I do have to say that I certainly see other painters doing good narrative work, especially some Chinese painters, or my friend Josh LaRock, here at GCA.  He has done some narrative paintings and done quite well with them. I’m optimistic that I’ll get better with time, because narrative pieces are what I want to do, but sometimes I feel at a loss for how to make my work better and more like the paintings in history that I love. Those pieces just look so effortless. If you look at a Caravaggio, it just seems like he decided, “Hmmm, I’ll put a figure here, and a horse here, da da da,” and I mean I’m sure there is much more to it than that, but I’d really love to gain that fluidity.

On top of being an excellent narrative painter, you are also known for your portraits. Would you share your process, from prep work to the final stroke?

Yes, definitely. Essentially, (and it’s not dissimilar to the traditional Water Street/GCA procedure) I begin drawing in graphite on paper, and I try to get it as accurate as possible. I think of shapes on the picture plane, judging height to width proportions, and trying to break them down to smaller shapes; as well as taking comparative measurements. Relatively soon in the drawing process, I shift over to a more conceptual line of thinking. I begin to examine the drawing at a deeper level than the purely optical, asking myself, ”What are these shapes? Oh, this is a nose, let me make it look more like the nose of the model. This is the cheek of the model, now I have to make sure it connects to the nose well.” The shape patterns begin to take on even more meaning, as I begin to deal with terminators of form shadows, the areas where the light is tangent to the form, and cast shadows, as in form blocking light from reaching another form. All this data is refined, and it begins to take on real volume and real form in a linear capacity. 

From there I transfer the drawing to linen, and I create a wash over my conte transfer. I do this monochromatic scrub-in with raw umber and turpentine, and it begins to develop a faint and preliminary impression of the form. None of the values are supposed to one-to-one correspond to the values in life, but they’re supposed to retain a relationship that depicts the effect of the visual phenomena of light on form. Now, this is where the fork in the road is; I have tried a variety of things after this initial stage. The most typical one is a translucent full-color ebauche, where I go over the whole portrait and consider the large planar relationships of the form. Then I mix colors close to the local hue of the model, and the values that I will need to render the model, and I begin my final pass. What people see when they’re looking at a very undeveloped area next to a highly modeled passage is the uncovered ebauche.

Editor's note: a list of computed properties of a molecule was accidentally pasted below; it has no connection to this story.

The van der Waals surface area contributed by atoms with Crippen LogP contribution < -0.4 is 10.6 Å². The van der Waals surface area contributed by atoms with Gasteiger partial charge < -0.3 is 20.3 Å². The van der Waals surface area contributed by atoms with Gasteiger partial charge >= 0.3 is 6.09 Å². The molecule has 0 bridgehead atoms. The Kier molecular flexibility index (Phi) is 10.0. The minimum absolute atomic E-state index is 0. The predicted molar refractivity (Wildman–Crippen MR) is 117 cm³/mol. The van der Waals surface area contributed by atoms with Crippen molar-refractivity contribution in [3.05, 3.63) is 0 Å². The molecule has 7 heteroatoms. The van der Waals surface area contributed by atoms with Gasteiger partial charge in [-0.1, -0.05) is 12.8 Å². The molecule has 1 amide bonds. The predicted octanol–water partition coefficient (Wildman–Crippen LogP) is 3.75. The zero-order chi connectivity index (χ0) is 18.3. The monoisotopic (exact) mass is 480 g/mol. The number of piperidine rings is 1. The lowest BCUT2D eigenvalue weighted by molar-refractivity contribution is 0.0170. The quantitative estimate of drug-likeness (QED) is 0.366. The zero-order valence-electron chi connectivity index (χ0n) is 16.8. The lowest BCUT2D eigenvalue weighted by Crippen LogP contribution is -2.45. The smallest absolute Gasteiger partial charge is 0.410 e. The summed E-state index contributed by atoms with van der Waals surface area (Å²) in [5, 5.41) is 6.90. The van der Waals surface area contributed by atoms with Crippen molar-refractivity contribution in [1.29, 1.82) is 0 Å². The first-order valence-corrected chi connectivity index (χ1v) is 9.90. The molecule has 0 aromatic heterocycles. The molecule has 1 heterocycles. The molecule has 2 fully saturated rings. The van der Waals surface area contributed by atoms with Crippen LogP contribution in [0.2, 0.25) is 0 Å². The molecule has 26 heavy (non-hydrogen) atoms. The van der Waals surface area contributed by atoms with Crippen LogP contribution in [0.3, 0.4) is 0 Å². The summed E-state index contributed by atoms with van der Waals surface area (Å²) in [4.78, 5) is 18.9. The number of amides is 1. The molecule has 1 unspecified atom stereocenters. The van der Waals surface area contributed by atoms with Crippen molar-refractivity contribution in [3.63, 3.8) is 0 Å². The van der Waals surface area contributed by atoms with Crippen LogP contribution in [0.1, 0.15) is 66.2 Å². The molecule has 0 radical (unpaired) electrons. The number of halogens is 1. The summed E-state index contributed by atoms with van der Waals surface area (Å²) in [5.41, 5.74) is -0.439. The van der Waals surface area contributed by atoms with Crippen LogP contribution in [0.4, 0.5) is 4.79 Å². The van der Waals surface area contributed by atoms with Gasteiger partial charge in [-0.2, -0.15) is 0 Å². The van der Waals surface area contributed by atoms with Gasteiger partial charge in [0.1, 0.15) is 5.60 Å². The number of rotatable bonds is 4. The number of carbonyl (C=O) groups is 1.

I usually try and highly develop one particular area at the beginning of a portrait (I don’t necessarily recommend this particular part of my process to everyone out there), because I need to fall in love with that piece. I need something to feel protective about that will keep me
excited. I know that’s backwards to what some may consider a good working process, but I need to be attached to that initial piece because it helps boost my confidence and it reminds me that I know how to paint somewhat. Ebauches don’t make me feel that way; they make me feel like I’ve been very sloppy. When I initially paint an eye very well, or a nose very well, and the illusion that it is coming off the canvas is very clear and lucid, it also helps me render surrounding areas and build out of that. Capturing that standard of quality from the beginning is very useful to maintain a high level throughout the portrait. For better or for worse, that is essentially why I do that.


KM said...

A million and one notes of gratitude. Seldom do I ever read such humble candid words of wisdom from such a skillful artist. Appreciated more than you can imagine. I'll be cheering you on all the way, silently from Canada. Pseudo hugs.

KM said...
This comment has been removed by the author.
dorian said...

Thanks Scott and Connor :)

Ariel said...

Terrific interview Connor!
As allways, Scott is very clear and generous with his knowledge!
thanks for share and we wait for the second part!